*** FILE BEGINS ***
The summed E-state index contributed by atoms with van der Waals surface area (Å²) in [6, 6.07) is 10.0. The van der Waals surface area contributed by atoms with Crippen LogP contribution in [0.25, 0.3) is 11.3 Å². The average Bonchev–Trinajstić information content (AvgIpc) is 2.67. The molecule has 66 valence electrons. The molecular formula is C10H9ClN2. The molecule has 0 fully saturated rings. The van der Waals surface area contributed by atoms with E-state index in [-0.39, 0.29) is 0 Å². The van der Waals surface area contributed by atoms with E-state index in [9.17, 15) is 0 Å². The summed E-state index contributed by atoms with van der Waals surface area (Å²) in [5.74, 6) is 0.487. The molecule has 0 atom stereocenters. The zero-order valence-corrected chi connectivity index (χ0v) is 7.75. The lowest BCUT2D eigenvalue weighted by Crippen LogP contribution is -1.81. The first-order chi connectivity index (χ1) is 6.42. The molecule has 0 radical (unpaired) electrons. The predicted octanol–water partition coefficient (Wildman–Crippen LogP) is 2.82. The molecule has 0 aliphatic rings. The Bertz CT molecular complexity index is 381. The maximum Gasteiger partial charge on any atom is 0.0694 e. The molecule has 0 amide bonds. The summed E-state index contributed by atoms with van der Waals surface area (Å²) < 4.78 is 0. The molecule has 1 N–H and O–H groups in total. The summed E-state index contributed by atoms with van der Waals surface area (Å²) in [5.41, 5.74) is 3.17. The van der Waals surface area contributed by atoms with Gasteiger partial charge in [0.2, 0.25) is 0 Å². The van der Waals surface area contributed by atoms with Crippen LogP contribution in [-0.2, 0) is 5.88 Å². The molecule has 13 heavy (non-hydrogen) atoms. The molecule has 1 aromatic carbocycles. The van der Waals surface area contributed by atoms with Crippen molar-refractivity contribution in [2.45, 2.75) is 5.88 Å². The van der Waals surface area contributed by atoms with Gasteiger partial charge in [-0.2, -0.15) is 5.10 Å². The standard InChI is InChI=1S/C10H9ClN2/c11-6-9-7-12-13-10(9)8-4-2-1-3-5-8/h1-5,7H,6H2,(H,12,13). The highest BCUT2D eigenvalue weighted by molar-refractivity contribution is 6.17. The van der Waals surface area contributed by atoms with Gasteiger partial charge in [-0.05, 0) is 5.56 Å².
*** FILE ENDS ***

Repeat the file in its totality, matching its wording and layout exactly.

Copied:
The summed E-state index contributed by atoms with van der Waals surface area (Å²) in [6, 6.07) is 10.0. The van der Waals surface area contributed by atoms with Crippen LogP contribution in [0.25, 0.3) is 11.3 Å². The average Bonchev–Trinajstić information content (AvgIpc) is 2.67. The molecule has 66 valence electrons. The molecular formula is C10H9ClN2. The molecule has 0 fully saturated rings. The van der Waals surface area contributed by atoms with E-state index in [-0.39, 0.29) is 0 Å². The van der Waals surface area contributed by atoms with E-state index in [9.17, 15) is 0 Å². The summed E-state index contributed by atoms with van der Waals surface area (Å²) in [5.74, 6) is 0.487. The molecule has 0 atom stereocenters. The zero-order valence-corrected chi connectivity index (χ0v) is 7.75. The lowest BCUT2D eigenvalue weighted by Crippen LogP contribution is -1.81. The first-order chi connectivity index (χ1) is 6.42. The molecule has 0 radical (unpaired) electrons. The predicted octanol–water partition coefficient (Wildman–Crippen LogP) is 2.82. The molecule has 0 aliphatic rings. The Bertz CT molecular complexity index is 381. The maximum Gasteiger partial charge on any atom is 0.0694 e. The molecule has 0 amide bonds. The summed E-state index contributed by atoms with van der Waals surface area (Å²) < 4.78 is 0. The molecule has 1 N–H and O–H groups in total. The summed E-state index contributed by atoms with van der Waals surface area (Å²) in [5.41, 5.74) is 3.17. The van der Waals surface area contributed by atoms with Gasteiger partial charge in [0.2, 0.25) is 0 Å². The van der Waals surface area contributed by atoms with Crippen LogP contribution in [-0.2, 0) is 5.88 Å². The molecule has 13 heavy (non-hydrogen) atoms. The molecule has 1 aromatic carbocycles. The van der Waals surface area contributed by atoms with Crippen molar-refractivity contribution in [2.45, 2.75) is 5.88 Å². The van der Waals surface area contributed by atoms with Gasteiger partial charge in [-0.2, -0.15) is 5.10 Å². The standard InChI is InChI=1S/C10H9ClN2/c11-6-9-7-12-13-10(9)8-4-2-1-3-5-8/h1-5,7H,6H2,(H,12,13). The highest BCUT2D eigenvalue weighted by molar-refractivity contribution is 6.17. The van der Waals surface area contributed by atoms with Gasteiger partial charge in [-0.05, 0) is 5.56 Å².